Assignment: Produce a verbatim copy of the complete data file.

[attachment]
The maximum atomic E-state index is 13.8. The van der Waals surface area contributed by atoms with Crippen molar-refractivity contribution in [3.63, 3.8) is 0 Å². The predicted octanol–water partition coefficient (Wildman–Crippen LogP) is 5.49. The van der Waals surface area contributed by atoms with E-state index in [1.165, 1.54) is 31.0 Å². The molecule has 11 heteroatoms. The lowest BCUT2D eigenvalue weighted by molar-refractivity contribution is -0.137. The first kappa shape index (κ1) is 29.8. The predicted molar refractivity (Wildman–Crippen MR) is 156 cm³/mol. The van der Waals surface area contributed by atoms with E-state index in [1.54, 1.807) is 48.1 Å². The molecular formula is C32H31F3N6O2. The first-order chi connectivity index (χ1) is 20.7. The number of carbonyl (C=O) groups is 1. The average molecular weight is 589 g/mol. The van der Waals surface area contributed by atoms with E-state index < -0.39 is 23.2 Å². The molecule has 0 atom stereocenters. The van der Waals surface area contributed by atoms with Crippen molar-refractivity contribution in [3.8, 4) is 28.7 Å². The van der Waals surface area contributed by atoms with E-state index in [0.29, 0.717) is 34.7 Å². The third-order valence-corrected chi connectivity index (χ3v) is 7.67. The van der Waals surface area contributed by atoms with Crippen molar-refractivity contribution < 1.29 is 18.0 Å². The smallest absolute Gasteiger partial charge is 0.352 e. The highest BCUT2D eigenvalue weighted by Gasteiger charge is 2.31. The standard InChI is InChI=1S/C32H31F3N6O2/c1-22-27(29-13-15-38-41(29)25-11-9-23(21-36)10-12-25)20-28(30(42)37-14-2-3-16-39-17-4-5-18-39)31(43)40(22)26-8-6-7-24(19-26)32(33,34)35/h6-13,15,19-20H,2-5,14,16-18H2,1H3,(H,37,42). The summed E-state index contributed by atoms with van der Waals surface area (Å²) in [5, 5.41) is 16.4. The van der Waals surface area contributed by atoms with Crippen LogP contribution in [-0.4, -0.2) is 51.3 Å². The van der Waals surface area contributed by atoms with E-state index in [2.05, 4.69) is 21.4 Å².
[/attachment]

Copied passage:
The maximum atomic E-state index is 13.8. The van der Waals surface area contributed by atoms with Crippen molar-refractivity contribution in [3.63, 3.8) is 0 Å². The predicted octanol–water partition coefficient (Wildman–Crippen LogP) is 5.49. The van der Waals surface area contributed by atoms with E-state index in [1.165, 1.54) is 31.0 Å². The molecule has 11 heteroatoms. The lowest BCUT2D eigenvalue weighted by molar-refractivity contribution is -0.137. The first kappa shape index (κ1) is 29.8. The predicted molar refractivity (Wildman–Crippen MR) is 156 cm³/mol. The van der Waals surface area contributed by atoms with E-state index in [1.54, 1.807) is 48.1 Å². The molecular formula is C32H31F3N6O2. The first-order chi connectivity index (χ1) is 20.7. The number of carbonyl (C=O) groups is 1. The average molecular weight is 589 g/mol. The van der Waals surface area contributed by atoms with E-state index < -0.39 is 23.2 Å². The molecule has 0 atom stereocenters. The van der Waals surface area contributed by atoms with Crippen molar-refractivity contribution in [3.8, 4) is 28.7 Å². The van der Waals surface area contributed by atoms with E-state index in [0.29, 0.717) is 34.7 Å². The third-order valence-corrected chi connectivity index (χ3v) is 7.67. The van der Waals surface area contributed by atoms with Crippen molar-refractivity contribution < 1.29 is 18.0 Å². The smallest absolute Gasteiger partial charge is 0.352 e. The highest BCUT2D eigenvalue weighted by Gasteiger charge is 2.31. The standard InChI is InChI=1S/C32H31F3N6O2/c1-22-27(29-13-15-38-41(29)25-11-9-23(21-36)10-12-25)20-28(30(42)37-14-2-3-16-39-17-4-5-18-39)31(43)40(22)26-8-6-7-24(19-26)32(33,34)35/h6-13,15,19-20H,2-5,14,16-18H2,1H3,(H,37,42). The summed E-state index contributed by atoms with van der Waals surface area (Å²) in [5, 5.41) is 16.4. The van der Waals surface area contributed by atoms with Crippen LogP contribution in [-0.4, -0.2) is 51.3 Å². The van der Waals surface area contributed by atoms with E-state index in [2.05, 4.69) is 21.4 Å².